So I made ISA cards and put them up for sale (I sold about 50 pieces) and put all the information (including graph files) on the network for public use. Since this concept was so revolutionary and was designed to make a splash in my field, I decided to use the Mexican revolutionary motive and named the technology and organization in honor of the famous Mexican revolutionary Emiliano Zapata. I decided to name the card “tormenta”, which in Spanish means “storm”, or rather “BIG storm” like a hurricane.

    This is how the story of Zapata Telephony began.

    I completely wrote the driver for the Tormenta ISA-card for * BSD and put it on the network. In response, I received, with a few exceptions, “yes, this is cool for BSD, but what about Linux?”

    Personally, I had not even seen Linux work before. But I decided to give it a try, went to a local store (Fry's in Woodland Hills) and bought a copy of RedHat Linux 6.0 (I think version 7.0 is ONLY released and has not yet gone on sale). I downloaded it to a computer (with all development data, including nuclear sources). I poked around in the driver source code until I found a VERY simple driver that contained all the basics, entry points, interfaces, etc. (I mainly used the Video Spigot driver), and used it to understand how to format (so that it would at least just work) the simplest Linux driver. So, I redid the BSD driver for Linux (in fact, it was not * so * difficult, because the basic concepts are almost the same). It did not support loadable kernel modules (hell, what is it all about? In BSD 3.X, you had to recompile the kernel, to change the configuration. The last system with which I used loadable drivers was VAX / VMS.), But it worked anyway (after you recompile the kernel with it already). Since all my Linux experience came down to installing and writing a kernel module, I * knew * that * it * had to * be wrong, wrong, wrong, bad, unbearable, little things, mistakes and all sorts of things from which even fun penguin hair stand on end.

    With such thoughts, I put it on the network, already knowing in advance that some expert on the Linux yard would come, ridicule me, then lap it up and ridicule again, then pity me and offer to reformat it under the "correct Linux". Within 48 hours after placing the driver on the network, I received a letter from one dude from Alabama (Mark Spencer), who suggested exactly that. He didn’t just say that, he had something that would be perfect for this whole thing (Asterisk). At that time, Asterisk was a functional concept, but it had no real chance of becoming something really useful, because at that time he did not have the opportunity to work directly (or at least not directly, because at that time there wasn’t a lot, if any, of VOIP equipment available) with any communication hardware (telephones, lines and etc.).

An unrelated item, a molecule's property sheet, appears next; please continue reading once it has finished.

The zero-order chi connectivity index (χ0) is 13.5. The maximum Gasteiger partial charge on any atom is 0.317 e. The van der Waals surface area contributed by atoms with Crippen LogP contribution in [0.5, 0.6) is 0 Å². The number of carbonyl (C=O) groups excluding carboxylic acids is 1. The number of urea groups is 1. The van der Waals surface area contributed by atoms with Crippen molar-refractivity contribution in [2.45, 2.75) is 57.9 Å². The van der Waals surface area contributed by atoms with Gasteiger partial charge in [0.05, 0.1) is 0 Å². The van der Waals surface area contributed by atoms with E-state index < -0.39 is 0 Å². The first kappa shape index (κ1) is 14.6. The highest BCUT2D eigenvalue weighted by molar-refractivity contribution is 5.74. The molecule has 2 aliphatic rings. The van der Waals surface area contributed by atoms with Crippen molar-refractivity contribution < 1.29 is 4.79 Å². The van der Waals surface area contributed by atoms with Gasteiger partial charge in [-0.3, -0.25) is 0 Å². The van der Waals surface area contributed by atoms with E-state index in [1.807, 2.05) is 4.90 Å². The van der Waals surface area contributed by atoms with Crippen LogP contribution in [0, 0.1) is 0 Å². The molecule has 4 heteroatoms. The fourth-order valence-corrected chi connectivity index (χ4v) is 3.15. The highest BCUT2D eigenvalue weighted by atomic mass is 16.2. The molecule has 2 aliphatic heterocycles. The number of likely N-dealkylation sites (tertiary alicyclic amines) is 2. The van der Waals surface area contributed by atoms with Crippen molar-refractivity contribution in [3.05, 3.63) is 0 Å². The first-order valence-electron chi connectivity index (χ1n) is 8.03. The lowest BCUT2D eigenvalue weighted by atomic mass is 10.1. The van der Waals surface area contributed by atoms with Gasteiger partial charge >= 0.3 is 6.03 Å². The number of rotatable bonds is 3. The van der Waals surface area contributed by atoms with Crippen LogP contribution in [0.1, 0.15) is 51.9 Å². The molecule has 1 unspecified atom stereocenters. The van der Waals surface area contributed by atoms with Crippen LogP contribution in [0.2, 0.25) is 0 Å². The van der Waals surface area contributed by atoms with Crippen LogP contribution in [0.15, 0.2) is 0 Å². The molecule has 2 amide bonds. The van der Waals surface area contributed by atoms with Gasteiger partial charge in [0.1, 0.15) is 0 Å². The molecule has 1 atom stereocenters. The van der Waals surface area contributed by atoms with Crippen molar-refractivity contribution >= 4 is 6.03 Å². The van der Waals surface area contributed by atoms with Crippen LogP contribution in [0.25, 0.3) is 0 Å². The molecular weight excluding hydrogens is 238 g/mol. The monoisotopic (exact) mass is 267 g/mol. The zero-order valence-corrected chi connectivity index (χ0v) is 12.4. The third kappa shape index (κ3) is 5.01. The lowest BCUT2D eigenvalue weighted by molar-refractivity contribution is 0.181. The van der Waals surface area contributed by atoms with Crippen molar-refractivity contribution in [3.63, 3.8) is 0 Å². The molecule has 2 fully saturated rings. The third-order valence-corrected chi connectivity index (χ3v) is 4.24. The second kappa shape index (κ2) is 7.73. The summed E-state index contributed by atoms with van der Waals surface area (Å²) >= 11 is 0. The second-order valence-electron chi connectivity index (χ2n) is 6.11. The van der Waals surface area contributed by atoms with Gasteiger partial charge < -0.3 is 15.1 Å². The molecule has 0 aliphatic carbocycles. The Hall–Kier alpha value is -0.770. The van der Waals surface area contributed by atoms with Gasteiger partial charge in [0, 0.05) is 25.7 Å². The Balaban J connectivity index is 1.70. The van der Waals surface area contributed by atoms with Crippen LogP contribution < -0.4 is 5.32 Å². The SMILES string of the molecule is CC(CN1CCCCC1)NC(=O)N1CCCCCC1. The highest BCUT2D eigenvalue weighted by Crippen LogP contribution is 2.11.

In addition, Mark did not have a particularly accurate idea of ​​VOIP, network operation, the internal structure of the system, etc., and at the very beginning of all this he was just very interested in telephones and telephony. But he had rather limited experience in the field of telephone systems, how they function, and especially in the field of hardware communication interfaces. From the very beginning, I helped him in these matters by providing information and implementing code in drivers and PBXs for various necessary purposes. We, and more recently, others, have created a good team (heh, I constantly ask him about kernels, VOIP and other purely Linux things), working to achieve a common goal - to implement the latest developments in communication technology for general use at real and affordable prices.

    Since the time of the ISA card, I developed the Tormenta 2 PCI Quad T1 / E1 card, which Mark launched on the market as Digium T400P and E400P, and now Varion sells it as V400P (T1 and E1). All project files (including graphics files) are available on the Zapatatelephony.org website for general use.

    Now we are developing new projects with a higher density.

    As you can see now, with Mark's purposeful work (and a lot of My work and the work of other people) on Zaptel drivers and with Asterisk software, technologies have come a long, long way and continue to develop and improve every day.


    Has anyone ever thought about what a HUGE responsibility Mark took upon himself when he took up this project? Have you ever thought about how much he had to do and how much more remains to be done! Therefore, I believe that I worked with him on this project longer than anyone else, including some of his employees, and, believe me, I already saw at least some things that he had to go through to finish all this. Personally, I * NEVER * would undertake such a task, knowing what level of responsibility this implies. Yes, what I was doing was also a difficult task and implied a rather high level of responsibility, but I did what I was sure of. Mark’s contribution is much greater than mine, and I can only say that I know what he should do what he does, and I really appreciate the time and dedication,

    In addition, I would like to thank everyone who participated in this project, and everyone who helped us in its implementation somehow. Thank you for believing in this project and believing in us.

    Original article on the website (ENG): app-rpt.qrvc.com/node/136